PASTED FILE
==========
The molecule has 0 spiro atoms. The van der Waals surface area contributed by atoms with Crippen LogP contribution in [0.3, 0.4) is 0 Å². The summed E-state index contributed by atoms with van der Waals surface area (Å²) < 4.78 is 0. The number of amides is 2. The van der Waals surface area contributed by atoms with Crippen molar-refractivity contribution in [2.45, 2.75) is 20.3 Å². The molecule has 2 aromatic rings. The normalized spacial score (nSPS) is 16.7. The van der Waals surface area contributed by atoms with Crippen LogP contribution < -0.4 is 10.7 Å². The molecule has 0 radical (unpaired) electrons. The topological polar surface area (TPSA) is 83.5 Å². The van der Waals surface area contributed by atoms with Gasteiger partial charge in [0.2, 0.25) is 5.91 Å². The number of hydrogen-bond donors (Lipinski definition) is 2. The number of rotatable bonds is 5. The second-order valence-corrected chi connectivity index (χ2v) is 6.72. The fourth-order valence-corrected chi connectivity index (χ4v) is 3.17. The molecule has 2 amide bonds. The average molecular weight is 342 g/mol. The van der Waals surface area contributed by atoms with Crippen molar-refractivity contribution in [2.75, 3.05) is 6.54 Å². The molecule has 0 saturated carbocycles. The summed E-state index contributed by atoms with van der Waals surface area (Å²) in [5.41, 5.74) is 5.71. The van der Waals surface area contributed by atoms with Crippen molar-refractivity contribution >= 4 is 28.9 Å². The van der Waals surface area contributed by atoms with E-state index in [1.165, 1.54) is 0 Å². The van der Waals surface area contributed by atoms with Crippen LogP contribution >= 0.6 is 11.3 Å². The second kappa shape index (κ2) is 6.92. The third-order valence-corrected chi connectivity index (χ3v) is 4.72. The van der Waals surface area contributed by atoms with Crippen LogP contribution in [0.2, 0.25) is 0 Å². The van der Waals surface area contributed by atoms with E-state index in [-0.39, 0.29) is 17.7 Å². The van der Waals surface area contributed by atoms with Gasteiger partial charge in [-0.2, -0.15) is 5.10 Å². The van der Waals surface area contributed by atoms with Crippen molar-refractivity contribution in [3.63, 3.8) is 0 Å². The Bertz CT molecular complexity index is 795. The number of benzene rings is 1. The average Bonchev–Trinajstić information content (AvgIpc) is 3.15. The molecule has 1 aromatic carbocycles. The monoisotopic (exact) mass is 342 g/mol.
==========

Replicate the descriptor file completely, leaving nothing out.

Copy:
The molecule has 0 spiro atoms. The van der Waals surface area contributed by atoms with Crippen LogP contribution in [0.3, 0.4) is 0 Å². The summed E-state index contributed by atoms with van der Waals surface area (Å²) < 4.78 is 0. The number of amides is 2. The van der Waals surface area contributed by atoms with Crippen molar-refractivity contribution in [2.45, 2.75) is 20.3 Å². The molecule has 2 aromatic rings. The normalized spacial score (nSPS) is 16.7. The van der Waals surface area contributed by atoms with Crippen LogP contribution < -0.4 is 10.7 Å². The molecule has 0 radical (unpaired) electrons. The topological polar surface area (TPSA) is 83.5 Å². The van der Waals surface area contributed by atoms with Gasteiger partial charge in [0.2, 0.25) is 5.91 Å². The number of hydrogen-bond donors (Lipinski definition) is 2. The number of rotatable bonds is 5. The second-order valence-corrected chi connectivity index (χ2v) is 6.72. The fourth-order valence-corrected chi connectivity index (χ4v) is 3.17. The molecule has 2 amide bonds. The average molecular weight is 342 g/mol. The van der Waals surface area contributed by atoms with Crippen molar-refractivity contribution in [2.75, 3.05) is 6.54 Å². The molecule has 0 saturated carbocycles. The summed E-state index contributed by atoms with van der Waals surface area (Å²) in [5.41, 5.74) is 5.71. The van der Waals surface area contributed by atoms with Crippen molar-refractivity contribution >= 4 is 28.9 Å². The van der Waals surface area contributed by atoms with E-state index in [1.165, 1.54) is 0 Å². The van der Waals surface area contributed by atoms with Crippen LogP contribution >= 0.6 is 11.3 Å². The second kappa shape index (κ2) is 6.92. The third-order valence-corrected chi connectivity index (χ3v) is 4.72. The van der Waals surface area contributed by atoms with Crippen LogP contribution in [0.2, 0.25) is 0 Å². The van der Waals surface area contributed by atoms with E-state index in [-0.39, 0.29) is 17.7 Å². The van der Waals surface area contributed by atoms with Gasteiger partial charge in [-0.2, -0.15) is 5.10 Å². The van der Waals surface area contributed by atoms with Crippen molar-refractivity contribution in [3.63, 3.8) is 0 Å². The Bertz CT molecular complexity index is 795. The number of benzene rings is 1. The average Bonchev–Trinajstić information content (AvgIpc) is 3.15. The molecule has 1 aromatic carbocycles. The monoisotopic (exact) mass is 342 g/mol.